The flood of 1953 is the most devastating natural disaster recorded in the United Kingdom in the 20th Century. A severe north-westerly storm combined with a spring tide that caused large parts of Britain’s east coast to flood. In England 307 people did not survive the disaster, thousands of animals lost their lives and homes were also destroyed. In the Netherlands 1,836 people are reported to have died as dikes failed in 150 locations. ADA looks back at the disaster on its 65th anniversary.
A north-westerly storm developed on January 29, 1953, south of Iceland. On Friday 30 January, once it was clear that a severe storm was developing, the UK Meteorological Office issued its first weather warnings. However, the human impact was exacerbated by disruption to telephone and radio services, so that many of those affected received no warning, and were unaware of the scale of the disaster.
The storm crossed the North Sea just two days after the full Moon, interacting with the spring tides (when the gravitational pull of the Sun and Moon combines to create the highest tide of the lunar cycle). The storm continued southward through Scotland causing extensive damage, with 19 fatalities reported. The fishing village of Crovie, on the Moray Firth, was abandoned as entire structures were swept into the sea.
The surge then passed down the East Coast of England during the night of 31 January into the southern North Sea, where the surge effect was intensified as the coasts of eastern England and the Netherlands funnel together and the sea becomes shallower. The combination of wind, high tide, and low pressure resulted in water levels of more than 5.6 metres (18.4 ft) above mean sea level in some locations. This was over half a metre higher than had been recorded during the previous 80 years and for many sections of coast it remains the highest recorded surge in the North Sea.
The flood and waves overwhelmed sea defences and caused extensive flooding. The powerful surge and associated waves scoured the seaward face of the defences while water that had overtopped or flowed through cracks and permeable layers eroded the inland face, leading to damage and collapse. Elsewhere, sand and earth fillings were washed out, undermining the embankments and again leading to collapse.
Over 1,600 km of coastline was damaged, and sea walls/embankments were breached, inundating 650 km². In Lincolnshire, flooding occurred from Mablethorpe to Skegness, reaching as far as 3 km (2 miles) inland. Water flooded up to 8 km (4 miles) inland around Cley on the north Norfolk coast, and to a depth of 1.8 m (6 feet) in Kings Lynn.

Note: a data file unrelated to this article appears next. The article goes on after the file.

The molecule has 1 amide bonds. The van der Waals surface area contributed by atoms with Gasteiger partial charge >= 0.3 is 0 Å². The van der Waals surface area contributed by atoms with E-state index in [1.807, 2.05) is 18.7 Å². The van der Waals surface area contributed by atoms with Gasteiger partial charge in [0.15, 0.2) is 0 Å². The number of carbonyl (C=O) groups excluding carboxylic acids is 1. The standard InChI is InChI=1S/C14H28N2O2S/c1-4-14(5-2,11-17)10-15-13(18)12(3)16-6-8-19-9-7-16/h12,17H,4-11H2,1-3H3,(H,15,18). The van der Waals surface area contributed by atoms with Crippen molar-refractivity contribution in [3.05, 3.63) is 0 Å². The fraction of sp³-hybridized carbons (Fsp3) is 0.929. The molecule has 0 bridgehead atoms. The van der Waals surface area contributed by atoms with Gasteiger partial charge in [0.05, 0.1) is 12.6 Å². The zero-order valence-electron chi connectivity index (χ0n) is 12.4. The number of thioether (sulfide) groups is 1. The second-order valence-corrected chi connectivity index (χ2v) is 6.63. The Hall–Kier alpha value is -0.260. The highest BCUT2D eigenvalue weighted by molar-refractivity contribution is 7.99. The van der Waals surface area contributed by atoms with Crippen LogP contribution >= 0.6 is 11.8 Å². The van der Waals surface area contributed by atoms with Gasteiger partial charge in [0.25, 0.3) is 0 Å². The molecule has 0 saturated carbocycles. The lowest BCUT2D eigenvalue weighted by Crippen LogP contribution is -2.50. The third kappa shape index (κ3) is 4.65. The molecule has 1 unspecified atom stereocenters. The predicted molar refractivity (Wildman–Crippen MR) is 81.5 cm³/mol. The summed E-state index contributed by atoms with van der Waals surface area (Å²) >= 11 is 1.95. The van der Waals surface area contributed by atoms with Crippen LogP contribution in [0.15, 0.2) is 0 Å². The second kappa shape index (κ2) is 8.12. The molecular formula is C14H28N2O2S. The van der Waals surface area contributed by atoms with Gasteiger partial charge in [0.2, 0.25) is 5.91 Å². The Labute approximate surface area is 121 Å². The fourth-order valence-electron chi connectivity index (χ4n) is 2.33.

It was not just coastal communities that were at risk, as the surge travelled inland from The Wash along the Rivers Great Ouse and Nene, causing both rivers to overflow and break their banks. Along the south bank of the River Thames defences were breached, and the floodwater reached the top of embankments in central London.
Flooding seriously damaged 24,000 properties, of which 500 were totally destroyed. Around 32,000 people were safely evacuated and around 200 industrial facilities were damaged by floodwater.
One of the UK’s largest peace time military operations was immediately mobilised to rescue inhabitants from the floodwaters, and to temporarily repair and stabilise the damaged defences. At the operations peak on 12 February 1953, 30,000 emergency workers were involved. The huge repair and recovery operation meant that around 90% of the breaches in England were closed within a month.
The catastrophe revealed the inadequacy of coastal defences then in place and led to Britain’s largest sea defence improvement program. In the following years, defences were raised by up to 2 m (6.5 feet) and strengthened around population centres. The fear of a major storm surge flood in London eventually led to the construction of the Thames Flood Barrier near Woolwich, which became operational in 1982.
The storm surge also led to the development of the Storm Tide Warning Service, a national flood-warning organisation, which was created to improve the accuracy and efficiency of coastal surge warnings to the public as well as the authorities. Today this is provided through the joint Environment Agency and Met Office partnership in flood forecasting.
In the Netherlands an extensive system of dams and storm surge barriers known as the Delta Works were developed. You can learn more about the Dutch commemoration on the Rijkswaterstaat 65th anniversary webpage and by our sister association the Dutch Union of Water Boards.
The improvements to coastal flood defences since 1953 have significantly reduced the risk of such a flood occurring again today. ADA’s members continue to manage, maintain and improve the essential flood risk management infrastructure along England’s east coast and associated river catchments. It is important not to forget important events of our past so that we properly value these services today and ensure that we adequately invest as a society in flood risk management for the future given the increasing risks from climate change, growing populations and economic development and aging infrastructure.
More information: many of the key facts and statistics about the 1953 North Sea flood can be read here in this Retrospective by RMS (Risk Management Solutions).